The present Sultan has two daughters, the eldest, Mehwibe Sultana, was born May 31, 1840. He has a brother Abdul Azir, born Feb. 9, 1830, and four sisters. The eldest daughter of the late Sultan, Salyha Sultana, was born June 16, 1811, and was married June 1834, to Halil Rifat Pasha, one of the high officers of the government. Two other of the Sultan's sisters are married to officers in the confidence of the government, and at present members of the Council of Ministers.
Grand Dignitaries of the Empire.
Grand Vizier, Raouf Pasha; Minister of Commerce, Ahmet Fethi Pasha, brother in law of the Sultan; Seraskier, or General in Chief of the troops of the line, Mustapha Nourri, Pasha; Capitan Pasha, or Grand Admiral, Mehmed Said Pasha, brother in law of the Sultan; Minister of Foreign Affairs, Mustapha Reschid Pasha; Minister of the Finances, and of the Treasure of the Sultan, Hadji Saib Pasha; First Minister and President of the Council, Mehemed Hacib Pasha; General in Chief of the Guard, and Military Governor of Scutari, Riza Pasha.
Corps Diplomatique resident at Constantinople. United States of America, David
Porter, Res. Min. Austria, Baron de Sturmer, Internuncio. France, Count Edward Pontois, Amb. Great Britain, Viscount Ponsonby, Amb. Prussia, Count Koenigsmark, Env. Ex. Russia, Priv. Couns. Bouteneff.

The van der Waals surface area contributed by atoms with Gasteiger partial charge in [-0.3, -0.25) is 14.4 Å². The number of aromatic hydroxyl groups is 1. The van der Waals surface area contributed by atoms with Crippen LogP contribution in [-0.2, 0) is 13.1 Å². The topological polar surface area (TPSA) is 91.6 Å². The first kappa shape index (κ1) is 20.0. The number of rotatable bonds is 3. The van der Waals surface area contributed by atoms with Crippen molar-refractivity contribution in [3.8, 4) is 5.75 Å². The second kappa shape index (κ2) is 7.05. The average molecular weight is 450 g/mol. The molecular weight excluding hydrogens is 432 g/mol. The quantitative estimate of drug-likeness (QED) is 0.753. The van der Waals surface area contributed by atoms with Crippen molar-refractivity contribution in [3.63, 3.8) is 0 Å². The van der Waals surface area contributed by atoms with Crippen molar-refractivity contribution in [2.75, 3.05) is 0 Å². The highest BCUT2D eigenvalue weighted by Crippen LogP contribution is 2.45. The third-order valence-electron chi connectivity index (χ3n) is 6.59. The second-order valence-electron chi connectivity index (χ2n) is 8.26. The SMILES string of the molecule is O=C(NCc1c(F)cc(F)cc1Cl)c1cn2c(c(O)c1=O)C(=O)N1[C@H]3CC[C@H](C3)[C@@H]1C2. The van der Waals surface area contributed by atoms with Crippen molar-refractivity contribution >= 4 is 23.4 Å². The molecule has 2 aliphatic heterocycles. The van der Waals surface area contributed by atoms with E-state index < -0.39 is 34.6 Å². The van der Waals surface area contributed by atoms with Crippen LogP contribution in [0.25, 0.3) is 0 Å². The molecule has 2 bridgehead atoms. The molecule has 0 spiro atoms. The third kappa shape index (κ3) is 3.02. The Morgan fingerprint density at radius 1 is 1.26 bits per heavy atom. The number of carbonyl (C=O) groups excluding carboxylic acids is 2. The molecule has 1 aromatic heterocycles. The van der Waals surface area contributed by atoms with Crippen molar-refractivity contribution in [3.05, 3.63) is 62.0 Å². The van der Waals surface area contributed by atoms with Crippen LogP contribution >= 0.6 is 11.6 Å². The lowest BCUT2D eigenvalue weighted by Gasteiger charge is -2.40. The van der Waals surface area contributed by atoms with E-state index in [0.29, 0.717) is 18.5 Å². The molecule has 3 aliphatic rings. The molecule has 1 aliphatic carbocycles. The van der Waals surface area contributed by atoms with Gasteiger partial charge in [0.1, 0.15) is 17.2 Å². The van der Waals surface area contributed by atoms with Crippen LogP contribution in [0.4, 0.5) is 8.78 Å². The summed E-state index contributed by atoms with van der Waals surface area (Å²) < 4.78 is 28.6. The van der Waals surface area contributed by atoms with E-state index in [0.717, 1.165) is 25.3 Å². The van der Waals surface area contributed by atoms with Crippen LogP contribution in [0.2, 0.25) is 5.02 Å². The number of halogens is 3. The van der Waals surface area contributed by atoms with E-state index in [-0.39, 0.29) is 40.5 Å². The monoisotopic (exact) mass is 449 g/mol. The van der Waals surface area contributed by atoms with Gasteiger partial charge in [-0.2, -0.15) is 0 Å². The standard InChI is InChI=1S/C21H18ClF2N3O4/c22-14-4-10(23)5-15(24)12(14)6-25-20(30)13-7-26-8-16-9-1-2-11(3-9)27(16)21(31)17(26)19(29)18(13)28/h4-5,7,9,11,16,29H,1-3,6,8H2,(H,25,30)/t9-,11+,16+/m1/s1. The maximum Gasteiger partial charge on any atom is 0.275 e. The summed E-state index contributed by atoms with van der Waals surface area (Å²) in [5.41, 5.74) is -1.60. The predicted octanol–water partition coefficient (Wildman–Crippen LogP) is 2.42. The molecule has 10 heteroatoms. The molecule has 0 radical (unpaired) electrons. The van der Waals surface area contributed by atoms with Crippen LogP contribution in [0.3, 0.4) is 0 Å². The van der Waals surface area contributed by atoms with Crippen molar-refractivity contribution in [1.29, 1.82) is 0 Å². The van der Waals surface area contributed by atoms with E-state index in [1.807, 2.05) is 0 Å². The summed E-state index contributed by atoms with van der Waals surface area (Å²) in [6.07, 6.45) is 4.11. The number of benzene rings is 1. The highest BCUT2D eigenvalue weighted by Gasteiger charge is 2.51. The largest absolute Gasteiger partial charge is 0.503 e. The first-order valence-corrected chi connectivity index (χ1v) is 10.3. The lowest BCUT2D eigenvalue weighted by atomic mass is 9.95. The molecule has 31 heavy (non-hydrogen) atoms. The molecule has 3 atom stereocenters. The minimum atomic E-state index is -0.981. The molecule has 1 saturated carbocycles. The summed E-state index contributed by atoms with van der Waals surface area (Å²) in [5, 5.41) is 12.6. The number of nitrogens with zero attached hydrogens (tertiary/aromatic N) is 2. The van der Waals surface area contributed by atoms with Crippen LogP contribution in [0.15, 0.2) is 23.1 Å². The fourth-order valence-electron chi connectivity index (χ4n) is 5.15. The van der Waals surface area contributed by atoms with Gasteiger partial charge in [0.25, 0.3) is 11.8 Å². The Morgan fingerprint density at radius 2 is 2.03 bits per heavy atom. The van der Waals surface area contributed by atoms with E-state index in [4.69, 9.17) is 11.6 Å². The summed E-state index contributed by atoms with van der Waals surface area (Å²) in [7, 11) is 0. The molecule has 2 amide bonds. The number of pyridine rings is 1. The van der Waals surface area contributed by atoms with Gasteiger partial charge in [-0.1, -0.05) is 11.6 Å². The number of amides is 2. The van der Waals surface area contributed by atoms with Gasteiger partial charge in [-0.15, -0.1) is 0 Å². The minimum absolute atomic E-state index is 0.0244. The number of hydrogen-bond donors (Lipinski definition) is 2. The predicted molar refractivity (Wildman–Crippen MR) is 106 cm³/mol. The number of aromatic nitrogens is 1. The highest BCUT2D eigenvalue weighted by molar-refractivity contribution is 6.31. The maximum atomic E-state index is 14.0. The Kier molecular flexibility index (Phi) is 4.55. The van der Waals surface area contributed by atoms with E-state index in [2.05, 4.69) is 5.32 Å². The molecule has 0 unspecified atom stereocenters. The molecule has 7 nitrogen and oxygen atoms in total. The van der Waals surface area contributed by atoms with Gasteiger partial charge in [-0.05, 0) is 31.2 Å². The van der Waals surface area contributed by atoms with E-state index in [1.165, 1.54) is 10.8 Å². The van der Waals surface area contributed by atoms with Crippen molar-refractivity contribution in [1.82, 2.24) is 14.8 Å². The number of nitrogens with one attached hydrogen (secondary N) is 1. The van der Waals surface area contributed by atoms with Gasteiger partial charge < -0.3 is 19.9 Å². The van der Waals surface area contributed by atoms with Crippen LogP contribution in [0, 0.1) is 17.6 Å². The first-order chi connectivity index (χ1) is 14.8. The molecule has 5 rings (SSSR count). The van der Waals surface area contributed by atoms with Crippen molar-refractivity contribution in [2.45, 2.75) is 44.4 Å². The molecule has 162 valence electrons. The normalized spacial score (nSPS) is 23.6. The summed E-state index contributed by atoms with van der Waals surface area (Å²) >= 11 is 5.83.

Territories and Population of the Empire.
Provinces in Europe,
Armenia, Georgia, Curdistan, and Mes
Medina and Mecca,
The Grand Sultan claims also the sovereignty of Tripoli, Tunis, and Morocco, but his authority is at present but slightly recognised by the governors, and still less by the people of those countries.
The government of this institution having recently introduced a change of some importance, in the system of instruction, to which the public attention has been directed, we take this opportunity, for the purpose of giving a more clear view of the extent and object of that change, to present a brief account of the whole course of instruction in the University.
The organization of the government of the University is, we presume, well understood. Its four branches, the College, and the Law, Divinity, and Medical Schools, in themselves entirely distinct, are each under the direction of a Faculty, consisting of several of their professors, who are bound to perform this duty by the tenure of their offices. The President of the University presides over each of these Faculties. The immediate Government of the University is vested in a board denominated the Corporation, consisting of the President of the College, five Fellows, and the Treasurer. With this body rests, in fact, the power of the Government of the Institution. It is, however, responsible to the board of Overseers, which consists of the Governor, Lieut. Governor, Council and Senate of the State, with the Speaker of the House of Representatives, together with thirty members who are elected by the body itself, of